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Sean Maung
Photography Sean Maung

Documenting the wild side of LA’s major intersections

Sean Maung set up a photo studio to document its most captivating characters – from Vince Staples to the city’s hustlers, sex workers, and skaters

Los Angeles native and photographer Sean Maung is releasing his eleventh zine, All Knowing, a love letter to the people of his hometown. From block parties in Venice to alleys on Skid Row and Paisa bars in East Hollywood, Maung celebrates the skaters, sex workers, gangsters, hippies, and working class folks that give the city its flavor.

For All Knowing, Maung set up a makeshift photo studio on the corners of major intersections at Crenshaw & Slauson, Normandy & Beverly, and Santa Monica & Western. He invited anyone who caught his eye to pose for a portrait, his way of showing love for the people who inspire his quest for the perfect shot.

In addition to the street portraits and snapshots of daily life, Maung hooked up with local personalities like rapper Vince Staples, Spanto, founder of Born x Raised, IG personality Isabella Ferrada, and hustlers like Casanova, who is trying to make it in the world of R&B. No matter where he goes, Maung easily connects with people form all walks of life as his day job teaching substance abuse classes to parolees keeps him on point. Ahead of the zine release, we speak to Maung about his love for LA’s live side.

All Knowing feels like a love letter to LA. How would you describe your relationship with the city? How does it inspire you as an artist?

Sean Maung: It's fertile out here. I know a man that climbs trees to collect avocados to sell to markets. My friend drops seeds from a jalapeño and a tree is born. Banana trees are in the backyard. That's ecological fertility.

Socially, I'm constantly absorbing the people. Swap meets with barbershops and nachos, gay paisa cowboy clubs, hourly motels with beautiful neon signs on Figueroa. When it's hot, Venice and Santa Monica got everybody wanting to get naked. Girls like to get ratchet for the people at clubs, poppin’ with no discretion. Streetwalkers looking fly and in their colorful lingerie for the men in cars. So yea I'm curious out here.

I love the way you go to different hoods and connect with different people from all walks of life. How do your interactions with so many different types of people help you grow as an artist?

Sean Maung: To make connections with people is a mix for me. It's about humanity and its essence, like eye contact, sincerity, respect, and love mixed along with a social awareness of the cultural layers of a place like LA. I try and weave those elements together to find a common connection and hopefully we create an epic photo together.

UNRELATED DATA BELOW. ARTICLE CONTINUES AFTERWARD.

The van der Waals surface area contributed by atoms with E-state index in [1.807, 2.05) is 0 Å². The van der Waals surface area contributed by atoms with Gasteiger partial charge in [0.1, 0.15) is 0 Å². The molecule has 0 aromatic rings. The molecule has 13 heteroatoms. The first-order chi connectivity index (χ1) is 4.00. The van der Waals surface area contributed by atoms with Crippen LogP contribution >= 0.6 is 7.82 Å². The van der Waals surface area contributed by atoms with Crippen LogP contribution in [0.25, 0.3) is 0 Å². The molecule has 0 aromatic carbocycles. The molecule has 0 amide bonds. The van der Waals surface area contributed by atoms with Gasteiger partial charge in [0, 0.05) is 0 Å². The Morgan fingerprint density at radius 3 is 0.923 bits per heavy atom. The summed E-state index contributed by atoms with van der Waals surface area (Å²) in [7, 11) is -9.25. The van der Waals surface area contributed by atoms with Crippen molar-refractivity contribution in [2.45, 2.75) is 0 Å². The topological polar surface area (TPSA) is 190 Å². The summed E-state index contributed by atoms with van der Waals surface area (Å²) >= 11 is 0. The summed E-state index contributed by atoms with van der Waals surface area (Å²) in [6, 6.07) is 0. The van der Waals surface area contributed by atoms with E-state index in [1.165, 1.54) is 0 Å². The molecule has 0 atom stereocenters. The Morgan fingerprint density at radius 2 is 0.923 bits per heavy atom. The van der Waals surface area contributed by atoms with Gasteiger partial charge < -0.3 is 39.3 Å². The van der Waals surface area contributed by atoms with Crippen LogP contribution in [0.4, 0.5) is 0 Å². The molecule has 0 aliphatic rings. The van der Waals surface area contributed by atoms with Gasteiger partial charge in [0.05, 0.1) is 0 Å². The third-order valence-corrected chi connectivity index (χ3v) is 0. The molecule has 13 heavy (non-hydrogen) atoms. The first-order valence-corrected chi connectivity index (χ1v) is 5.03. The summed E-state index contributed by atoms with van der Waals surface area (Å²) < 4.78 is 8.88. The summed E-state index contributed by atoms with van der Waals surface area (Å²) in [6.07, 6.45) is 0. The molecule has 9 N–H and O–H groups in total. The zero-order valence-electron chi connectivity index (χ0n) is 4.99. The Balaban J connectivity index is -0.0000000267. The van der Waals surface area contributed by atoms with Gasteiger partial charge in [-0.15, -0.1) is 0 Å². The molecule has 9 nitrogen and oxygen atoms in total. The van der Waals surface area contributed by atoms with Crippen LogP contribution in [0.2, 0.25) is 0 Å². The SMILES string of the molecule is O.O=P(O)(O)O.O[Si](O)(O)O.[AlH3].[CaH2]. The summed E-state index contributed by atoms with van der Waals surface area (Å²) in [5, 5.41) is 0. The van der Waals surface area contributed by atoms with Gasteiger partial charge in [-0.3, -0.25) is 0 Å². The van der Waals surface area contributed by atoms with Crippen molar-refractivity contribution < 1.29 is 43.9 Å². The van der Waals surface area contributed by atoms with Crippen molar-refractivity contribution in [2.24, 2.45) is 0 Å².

There's a very strong street element to LA, which is interesting because I think of LA as a car town. Please talk about street culture in LA: how would you describe it?

Sean Maung: It's alive and well. Whatever element you want to manifest, it will be there in these streets. There isn't too much hidden if you know what you want and what you are looking for. But you are also correct, it's not an easy to figure out and I find many photographers struggling to understand the street out here because of a reliance on the car. But it's never a dull moment when you ride these buses, take these trains, or walk them streets!

“It’s about humanity and its essence, like eye contact, sincerity, respect, and love mixed along with a social awareness of the cultural layers of a place like LA” – Sean Maung

Please talk about your shoot in Compton. How did you come up on such a hot block?

Sean Maung: I was cruising Rosecrans with my camera by my side. I turned onto a real active block. They had the block set up so no one could speed through and pop something. Cars were parked all over the street so I had to drive real slow. At the time I was working for Uber and I had the sign. One of the dudes thought I was picking someone up. I said no but told him to look through my photo book. They were vibing with it and I asked if I could shoot the block. The youngsters were real bout it, but after 10 minutes the big OG of the block told me it was time to go.

Your day job is teaching substance abuse classes to parolees – how does this prepare you for engaging with and photographing strangers?

Sean Maung: Being an educator and being a street photographer aren't too different. In the classroom, I have to acknowledge and be aware of students learning styles and personalities and find a way to teach them. On the street, with my camera, it's also about coming to an understanding with someone, being aware of that individual, and finding a way to reach them to take their photo.

What was the idea behind making this zine?

Sean Maung: This is how I want people to see my art: in the flesh, through print, through zines, through books. It's something someone can hold onto until whatever time.

All Knowing officially launches at Printed Matter’s LA Art Book Fair, February 24-26, 2017